With the technology introduction of the personal assistant Siri and the promise of a completely self-driving car from Tesla soon, artificial intelligence (AI) is radically changing the modern world. AI is an umbrella term to describe advancements that allow machines to learn from experience, adjust to new inputs, and perform human-like tasks. AI learns and improves itself with the large amount of data created through use of the internet, and therefore will continue to advance at an almost uncontrollable pace.
Even with looming AI advancement, limited AI policy exists in the U.S. Because the U.S. government is behind the rest of their world in forming AI policy, AI developers are charged with policing themselves. However, economic incentives pressure these same developers to innovate as fast as possible without “wasting” time on expensive risk analysis. This haste, unchecked by government oversight, may be a detriment to the American people.
While the U.S. government remains disengaged with AI policy, we, as a country, are not prepared for further AI development. We need to get in front of the exponential progression of AI by crafting effective policy that addresses (i) formalizing a structure for increased U.S. government involvement in AI progression, (ii) job security, and (iii) consumer privacy.
Government needs to be more involved in AI development
France, China, and much of the European Union recently recognized the promise and power of AI. Each has published policies and plans for future policies that protect consumer privacy, direct AI exploration via funding, and tackle ethical concerns like job displacement. The United States government, however, has yet to release a comparable AI development plan, leaving AI development unchecked. Government involvement in AI planning and policy is necessary, because the government has the unique ability to direct the development of AI for the public good. Without a structure for government involvement, politicians interacting with AI policy are forced to rely on self-interested private enterprises for information regarding AI news and respective policy recommendations.
One way the government can start shaping AI development is by investing in it, through direct purchases from AI groups that align with the government’s goals or through public grants. Policymakers can allocate funds strategically and encourage projects that benefit the public. Additionally, the government can influence policy through its purchases, exerting considerable pressures for positive AI development from businesses hoping to access the government’s considerable funds.
Government intervention in AI should consider job security
AI is rapidly replacing humans in performing tasks that have historically been performed by blue collar workers, like cashiers, assembly line and warehouse workers. Prior to automation, machines have begun to substitute a fraction of the human workforce since the Industrial Revolution. Even then, industrialization caused a percentage of employees to remain permanently displaced. Experts argue that the consequences of further automation will be more devastating for two reasons: The rapid ability of AI to displace more people permanently all at once (800 million by 2030) and the fact that most job sectors will be affected by AI development and displacement.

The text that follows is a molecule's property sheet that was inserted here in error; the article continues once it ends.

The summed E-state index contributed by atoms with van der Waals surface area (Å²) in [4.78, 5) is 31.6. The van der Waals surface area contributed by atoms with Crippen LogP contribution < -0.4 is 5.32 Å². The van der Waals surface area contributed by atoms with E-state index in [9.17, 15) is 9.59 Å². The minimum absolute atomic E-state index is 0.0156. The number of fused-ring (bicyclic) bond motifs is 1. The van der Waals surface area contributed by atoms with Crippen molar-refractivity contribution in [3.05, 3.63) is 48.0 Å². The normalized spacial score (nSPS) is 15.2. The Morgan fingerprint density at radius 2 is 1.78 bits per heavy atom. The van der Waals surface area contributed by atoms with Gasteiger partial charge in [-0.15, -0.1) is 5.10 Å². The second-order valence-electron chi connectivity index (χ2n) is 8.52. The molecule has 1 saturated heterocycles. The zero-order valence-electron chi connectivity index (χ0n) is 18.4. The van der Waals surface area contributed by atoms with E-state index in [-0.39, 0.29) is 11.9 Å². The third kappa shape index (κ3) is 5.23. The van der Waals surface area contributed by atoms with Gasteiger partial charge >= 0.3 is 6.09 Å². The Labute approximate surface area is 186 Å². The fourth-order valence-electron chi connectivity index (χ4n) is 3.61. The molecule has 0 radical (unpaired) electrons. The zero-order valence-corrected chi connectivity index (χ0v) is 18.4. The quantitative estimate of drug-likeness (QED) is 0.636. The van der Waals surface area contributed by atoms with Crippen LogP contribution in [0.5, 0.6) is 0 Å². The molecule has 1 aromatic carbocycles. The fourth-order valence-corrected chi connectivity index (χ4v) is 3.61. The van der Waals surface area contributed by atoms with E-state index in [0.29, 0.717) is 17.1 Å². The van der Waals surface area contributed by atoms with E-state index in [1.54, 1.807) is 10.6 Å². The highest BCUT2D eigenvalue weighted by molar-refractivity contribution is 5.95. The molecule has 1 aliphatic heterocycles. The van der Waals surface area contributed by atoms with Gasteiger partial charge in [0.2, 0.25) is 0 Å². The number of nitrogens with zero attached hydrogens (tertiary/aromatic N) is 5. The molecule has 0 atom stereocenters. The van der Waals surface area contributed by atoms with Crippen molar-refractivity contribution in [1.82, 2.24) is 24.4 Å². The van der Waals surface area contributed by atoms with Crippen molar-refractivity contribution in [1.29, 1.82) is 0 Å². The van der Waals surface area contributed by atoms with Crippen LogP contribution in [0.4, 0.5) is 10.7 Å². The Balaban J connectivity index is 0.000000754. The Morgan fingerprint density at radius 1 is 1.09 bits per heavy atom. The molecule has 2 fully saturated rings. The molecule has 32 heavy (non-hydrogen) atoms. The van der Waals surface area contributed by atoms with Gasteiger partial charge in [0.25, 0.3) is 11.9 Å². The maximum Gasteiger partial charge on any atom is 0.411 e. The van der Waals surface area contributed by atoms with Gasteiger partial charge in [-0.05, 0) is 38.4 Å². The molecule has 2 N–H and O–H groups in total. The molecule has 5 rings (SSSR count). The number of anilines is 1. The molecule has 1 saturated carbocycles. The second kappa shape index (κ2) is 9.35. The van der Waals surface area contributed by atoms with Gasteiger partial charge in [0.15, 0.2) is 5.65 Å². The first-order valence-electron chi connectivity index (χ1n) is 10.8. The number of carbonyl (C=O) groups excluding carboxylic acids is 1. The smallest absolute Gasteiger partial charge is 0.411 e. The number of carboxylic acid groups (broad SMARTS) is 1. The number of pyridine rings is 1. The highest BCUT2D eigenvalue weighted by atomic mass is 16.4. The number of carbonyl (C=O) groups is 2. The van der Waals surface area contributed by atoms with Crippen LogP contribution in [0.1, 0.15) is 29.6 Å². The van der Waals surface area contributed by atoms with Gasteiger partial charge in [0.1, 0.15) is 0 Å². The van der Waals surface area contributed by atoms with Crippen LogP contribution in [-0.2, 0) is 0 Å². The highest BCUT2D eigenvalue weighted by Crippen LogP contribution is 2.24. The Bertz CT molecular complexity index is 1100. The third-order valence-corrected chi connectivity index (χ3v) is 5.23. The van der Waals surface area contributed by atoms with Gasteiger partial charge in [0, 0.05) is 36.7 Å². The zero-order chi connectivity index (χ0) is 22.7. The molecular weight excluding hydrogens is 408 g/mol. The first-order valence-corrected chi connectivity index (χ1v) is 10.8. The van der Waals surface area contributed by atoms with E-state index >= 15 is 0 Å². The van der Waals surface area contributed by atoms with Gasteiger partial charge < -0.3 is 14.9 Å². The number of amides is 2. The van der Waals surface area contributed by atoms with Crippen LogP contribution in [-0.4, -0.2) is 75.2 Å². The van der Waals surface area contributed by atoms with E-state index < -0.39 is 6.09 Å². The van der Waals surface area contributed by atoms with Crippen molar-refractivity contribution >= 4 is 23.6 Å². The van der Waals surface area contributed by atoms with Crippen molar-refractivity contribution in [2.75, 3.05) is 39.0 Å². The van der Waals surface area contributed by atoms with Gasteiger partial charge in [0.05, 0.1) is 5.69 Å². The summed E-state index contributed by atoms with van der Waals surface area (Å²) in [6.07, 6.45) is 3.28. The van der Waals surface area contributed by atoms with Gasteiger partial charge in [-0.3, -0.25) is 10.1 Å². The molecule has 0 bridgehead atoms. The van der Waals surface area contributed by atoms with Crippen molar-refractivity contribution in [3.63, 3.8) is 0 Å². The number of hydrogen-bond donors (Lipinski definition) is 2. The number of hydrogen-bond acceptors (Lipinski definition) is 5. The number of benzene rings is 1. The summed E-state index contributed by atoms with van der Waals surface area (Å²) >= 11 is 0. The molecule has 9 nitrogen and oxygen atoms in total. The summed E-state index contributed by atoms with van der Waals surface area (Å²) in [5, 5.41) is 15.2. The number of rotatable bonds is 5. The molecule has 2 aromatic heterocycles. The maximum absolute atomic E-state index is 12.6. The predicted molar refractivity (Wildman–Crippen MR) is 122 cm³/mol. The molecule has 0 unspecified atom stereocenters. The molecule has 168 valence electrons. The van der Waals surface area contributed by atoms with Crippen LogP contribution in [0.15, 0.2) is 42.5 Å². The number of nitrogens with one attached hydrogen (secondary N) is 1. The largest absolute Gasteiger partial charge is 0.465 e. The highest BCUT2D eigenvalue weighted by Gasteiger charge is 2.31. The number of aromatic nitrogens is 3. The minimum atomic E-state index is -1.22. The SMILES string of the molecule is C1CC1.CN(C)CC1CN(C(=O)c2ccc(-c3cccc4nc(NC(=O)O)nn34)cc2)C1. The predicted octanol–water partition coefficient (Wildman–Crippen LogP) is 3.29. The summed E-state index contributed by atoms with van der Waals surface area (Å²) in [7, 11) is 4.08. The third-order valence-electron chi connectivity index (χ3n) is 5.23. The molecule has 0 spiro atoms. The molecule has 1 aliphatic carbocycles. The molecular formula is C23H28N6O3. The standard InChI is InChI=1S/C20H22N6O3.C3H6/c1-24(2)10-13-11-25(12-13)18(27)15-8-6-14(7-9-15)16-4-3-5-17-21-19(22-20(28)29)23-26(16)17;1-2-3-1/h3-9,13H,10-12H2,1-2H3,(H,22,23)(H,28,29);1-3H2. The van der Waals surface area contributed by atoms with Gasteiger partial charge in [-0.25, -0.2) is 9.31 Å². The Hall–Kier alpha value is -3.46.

The automated workplace could supplant human labor. Therefore, policymakers must work with businesses to foster AI systems that supplement, rather than replace, human skills. Policymakers should ramp up support for programs that provide lifetime retraining and skills development for workers who will transition to what can be a more productive workplace of the future.
Government action should include protecting consumer privacy
Over the last decade, privacy concerns have shifted from those about personal privacy (eg, password theft) to those about institutional control as metadata is now popularly used to garner information about unsuspecting consumers. The shift was realized by many Americans after several data-security breaches, namely the Equifax data breach and the Cambridge Analytica fiasco, which saw people’s data being used in a way they did not consent to. The challenge is not only what information is collected, but also how this personal information is utilized. Firms may easily manipulate potential customers by abusing the naivety of consumers. Bots can gain one’s trust to extract personal information. As many are aware from recent news cycles, politicians and political operatives can target messages, sometimes even misleading ones, in an effort to sway collective public attention.
AI promises improvements to many aspects of society in a variety of contexts, like increasing the efficiency and production of manufactured items, increasing home security, and decreasing energy usage with smart homes, and improving healthcare effectivity with accurate telemedicine. However, for these improvements to come to fruition, government involvement is necessary. Government involvement can ensure AI development benefits and protects all. This November, let’s vote for people who recognize and support favorable AI development.
Madelaine Wendzik currently serves as an Associate Editor for the News and Policy Team at Athens Science Observer and is a Ph.D. student in the Neuroscience Program at the University of Georgia studying neuroinflammation and immune response in pediatric traumatic brain injury. She enjoys board games, downloading one too many podcasts, and anything to do with white chocolate macadamia nut cookies. You can email her at MWendzik@uga.edu or follow her on twitter @SciPolicyGirl. More from Madelaine Wendzik.